The Green River is a very long stream forming in the Wind River Range of the Rocky Mountains in Bridger Teton National Forest of Sublette County, Wyoming, then winding its way south into Utah, turning east into Colorado and finally back south down into Utah where it terminates at the confluence of the Colorado River in Canyonlands National Park in San Juan County. The featured section is the approximately 60 mile run on the Price River tributary from Castle Gate in Carbon County to Woodside in Emery County about 15 miles above the Green River confluence.
Below US Highway 6/191 at Woodside the river will be described as the Lower Price River flowing to its confluence with the Green River at Gray Canyon in northeastern Emery County. This 15 mile reach is a Class II to V run, depending upon flow, that challenges most serious boaters because of significant drops in tight gorges where the river has cut its way to the confluence in the land where dinosaurs once roamed (I know a couple of boaters who are dinosaurs, or at least who are from the same era.) This very scenic run is for expert whitewater boaters in canoes or kayaks, though canoeists will need to have short boats full of airbags (other than the paddlers) and be ready to line and/or portage drops that are unrunnable for them in canoes. This is primarily a kayaker run that apaproaches the characteristics of steep creek hairboating. About 15 miles below the confluence IH 70 crosses the Green River at its namesake town, near where Green River State Park is located. Always check the USGS gauge at Woodside for flow readings before leaving for this run.
Emery County, from US Highway 6/191 at Woodside to the Green River confluence at Gray Canyon.
Salt Lake City 160 miles; Grand Junction 125 miles; Durango 295 miles; Denver 370 miles; Albuquerque 555 miles; Phoenix 708 miles; Oklahoma City 944 miles; Dallas 1,100 miles; Austin 1,210 miles; San Antonio 1,218 miles; Houston 1,340 miles; Little Rock 1,270 miles; Kansas City 971 miles (all distances are approximate and depend upon starting point, destination point on the river and route taken.)
Water quality in the Price River is very good to excellent, flowing clean, clear and cold, but not drinkable without purification. Navigable flows are generally limited to mid-spring through early summer, and are normally low, at best. High flows occur only when the river is in or near flood stage, at which times it is a dangerous stream that should not be boated.
April through June is the prime season for running this section of the Price River. It flows from Scofiled Reservoir, and after significant rainfall, or from snowmelt in the higher elevations above the river.
This 60-mile run has numerous hazards in the Class III to V range that can and will injure or kill boaters and/or destroy boats and gear if run improperly. First, the run is in a very remote high desert canyon heading for another remote, high desert canyon, so rescue by outside assistance is very difficult, if possible at all. Second, some of the drops will occasionally be clogged by dead-fall debris, boulder slides, rock ledges with sharp edges and other natural hazards that raise the difficulty of drops that would normally be considered a level or two lower based on size and characteristics of the drop. Access is very limited, especially in areas where larger drops occur, so careful scouting, then running or portaging safely is mandatory. Most of the run is long, flatwater pools, so you will not be constantly scouting and dropping. Cold water, and sometimes cool to cold air temperatures, make wearing water-repelling garments including wetsuits or drysuits with a base layer practical to prevent hypothermia. Remoteness should be considered a hazard factor. LOOK BEFORE YOU LEAP!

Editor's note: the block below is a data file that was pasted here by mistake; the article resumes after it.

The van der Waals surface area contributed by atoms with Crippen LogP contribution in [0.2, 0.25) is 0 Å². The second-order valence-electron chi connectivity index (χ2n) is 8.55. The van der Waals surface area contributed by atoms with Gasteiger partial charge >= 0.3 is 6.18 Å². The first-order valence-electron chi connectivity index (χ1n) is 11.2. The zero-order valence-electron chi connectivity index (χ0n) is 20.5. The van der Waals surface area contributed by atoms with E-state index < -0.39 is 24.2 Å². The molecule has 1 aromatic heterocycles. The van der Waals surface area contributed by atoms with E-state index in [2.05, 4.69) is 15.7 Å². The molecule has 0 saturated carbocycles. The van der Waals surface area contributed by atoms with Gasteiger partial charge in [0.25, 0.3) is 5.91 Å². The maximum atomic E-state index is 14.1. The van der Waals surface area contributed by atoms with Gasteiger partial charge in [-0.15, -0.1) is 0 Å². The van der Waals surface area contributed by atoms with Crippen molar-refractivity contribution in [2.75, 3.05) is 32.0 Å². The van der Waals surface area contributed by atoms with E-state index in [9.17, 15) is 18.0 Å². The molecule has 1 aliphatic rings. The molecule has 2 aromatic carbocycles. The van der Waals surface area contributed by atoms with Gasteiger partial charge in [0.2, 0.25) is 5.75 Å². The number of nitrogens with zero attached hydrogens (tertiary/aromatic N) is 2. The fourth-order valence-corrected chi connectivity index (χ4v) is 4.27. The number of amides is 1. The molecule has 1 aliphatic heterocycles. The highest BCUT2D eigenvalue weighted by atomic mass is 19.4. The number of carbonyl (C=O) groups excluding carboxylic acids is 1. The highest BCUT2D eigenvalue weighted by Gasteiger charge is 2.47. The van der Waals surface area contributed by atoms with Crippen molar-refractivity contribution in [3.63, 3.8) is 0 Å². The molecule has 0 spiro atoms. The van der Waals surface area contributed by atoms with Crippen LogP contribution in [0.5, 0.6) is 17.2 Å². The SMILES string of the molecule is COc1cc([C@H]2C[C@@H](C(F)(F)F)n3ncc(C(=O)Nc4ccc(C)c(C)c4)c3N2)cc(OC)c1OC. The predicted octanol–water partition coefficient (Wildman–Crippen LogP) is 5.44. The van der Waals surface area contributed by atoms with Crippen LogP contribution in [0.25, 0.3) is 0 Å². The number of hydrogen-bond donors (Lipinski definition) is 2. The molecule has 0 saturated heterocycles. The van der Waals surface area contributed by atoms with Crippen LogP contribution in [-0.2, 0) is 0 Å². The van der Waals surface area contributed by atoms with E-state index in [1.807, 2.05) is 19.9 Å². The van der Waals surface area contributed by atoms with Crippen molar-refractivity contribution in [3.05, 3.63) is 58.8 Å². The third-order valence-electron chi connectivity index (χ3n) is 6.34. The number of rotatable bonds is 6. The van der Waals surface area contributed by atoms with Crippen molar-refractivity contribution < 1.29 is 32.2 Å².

US Highway 6/191 crossing at Woodside at 0.0 miles; Green River confluence at about 15.0 miles. There are no other access points for this reach of the Price River.
Price Canyon State Recreation Area, just to the west of the headwaters off US Highway 6/191 near Helper, offers excellent campground facilities with amenities including drinking water and restrooms, and is the only campground located along the Price River. Abundant natural campsites can be found all along this reach.
There are no outfitters located along the Price River in Utah. Plan on bringing everything you need and running your own shuttles.
The Price River is a high desert canyon run of immense natural beauty where the river has cut a deep gorge through native sandstone over many millions of years. The canyons of the East and West Tavaputs Plateau are magnificent formations that change color depending upon the direction of sunlight and shadows cast upon the canyon walls. This run of 15 miles (30 miles, if you continue to IH 70 at the Town of Green River) is a challenging whitewater reach with Class II to V drops that offer plenty of places to find trouble. While it is technically runnable in short canoes paddled by highly advanced to expert level whitewater boaters, it is best left to the hairboat kayaker crowd who thrive on facing death and then diving into it head first. While there is plenty of flatwater to traverse, this run breaks the monotony by making a boater stop and think about what he or she plans to do next. The awesome scenery is equally matched by the technical difficulty of this run, and paddlers need to be prepared for what they are likely to face whenever they get lucky enough to catch the Lower Price River with enough water for boating.